Well, Michael and I just completed our second day having just arrived in Jonesville, Louisiana. (I don’t know where it is either- somewhere west of Natchez, Mississippi on Hwy 84). We’ve been on the road since about 9AM and have reached the end of our day at11:30PM having ridden 554 miles. (Because I’m the OCD member of our small group that figure is accurate to within 3/10ths of a mile) Anyway, as Mike and I sit eating sardines and saltine crackers we thought we’d recount the day for you. We started from Monteagle, Tennessee and rode west on 64. The initial part of the ride was a lot of fun. It was a short 5 miles of curving twisting road with a speed limit of 35 MPH which Michael and I observed assiduously (look it up). After this we rode through some beautiful Tennessee farmland until we caught the Natchez Trace going toward . . .well, Natchez. While the Trace was a veritable hellhole in the early 1800’s according to local history, it was fairly tame today. It really resembled a flatter, less winding Blue Ridge Parkway. We stopped along the Parkway for a short lunch which became a lunch, nap and pipe-smoking event. We met a neat older Harley biker from Wisconsin named Dan Anderson, while we were stopped there. Mike and I got off the Parkway to buy the fixings for supper in Tupelo and no, we didn’t see “the King.” Somewhere below Tupelo back on the Parkway I began to drop various articles from my bungeed collection. I turned around successfully to clean up the mess but failed on the second turn around and dumped my bike in the middle of the road! And it was all because of that low-rent tank bag (hence, the title). It sits right in the center of the tank close to my handlebars and prevents me turning as sharply as needed and the bag blows the horn when I turn sharply to signal others to take note of my ineptness! Mike had to stop and help me pick the bloated monster up and get me going again. I told Michael that if I did that again I was leaving and walking home. He said if I did it again, he’d let me.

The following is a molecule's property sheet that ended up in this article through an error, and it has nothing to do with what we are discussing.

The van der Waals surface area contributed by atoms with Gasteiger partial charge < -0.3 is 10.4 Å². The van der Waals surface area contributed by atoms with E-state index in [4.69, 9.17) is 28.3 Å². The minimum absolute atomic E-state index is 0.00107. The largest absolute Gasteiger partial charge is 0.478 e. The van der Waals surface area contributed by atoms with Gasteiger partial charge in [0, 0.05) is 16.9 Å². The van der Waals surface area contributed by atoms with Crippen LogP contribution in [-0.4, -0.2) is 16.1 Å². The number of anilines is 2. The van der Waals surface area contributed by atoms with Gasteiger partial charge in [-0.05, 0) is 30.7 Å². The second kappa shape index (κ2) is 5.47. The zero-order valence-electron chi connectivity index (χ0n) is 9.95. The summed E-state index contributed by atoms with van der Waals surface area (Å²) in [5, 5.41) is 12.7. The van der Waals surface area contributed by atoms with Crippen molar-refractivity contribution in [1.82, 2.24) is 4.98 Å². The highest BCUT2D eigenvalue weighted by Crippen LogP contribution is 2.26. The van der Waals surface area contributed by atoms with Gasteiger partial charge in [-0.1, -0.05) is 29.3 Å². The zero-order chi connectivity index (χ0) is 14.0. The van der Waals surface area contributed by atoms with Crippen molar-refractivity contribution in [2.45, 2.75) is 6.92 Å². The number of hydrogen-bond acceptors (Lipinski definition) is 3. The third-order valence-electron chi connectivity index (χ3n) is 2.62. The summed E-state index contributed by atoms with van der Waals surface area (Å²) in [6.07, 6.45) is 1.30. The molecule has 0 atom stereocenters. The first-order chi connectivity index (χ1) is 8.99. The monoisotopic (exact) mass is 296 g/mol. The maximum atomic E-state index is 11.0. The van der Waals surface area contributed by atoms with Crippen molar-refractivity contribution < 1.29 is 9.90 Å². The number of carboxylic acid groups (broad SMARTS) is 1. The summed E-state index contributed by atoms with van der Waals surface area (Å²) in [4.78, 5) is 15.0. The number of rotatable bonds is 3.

Anyway Mike and I have arrived safely at a resting place of sorts for the end of our second day. WE are now in our seventh state and should cross into the big one, Texas sometime tomorrow. Along the way we have catalogued numerous biker maladies from the mundane right wrist cramp and sore from the saddle to the more risqué ones which, for the sake of our friends who may read this, we will choose to leave out all together.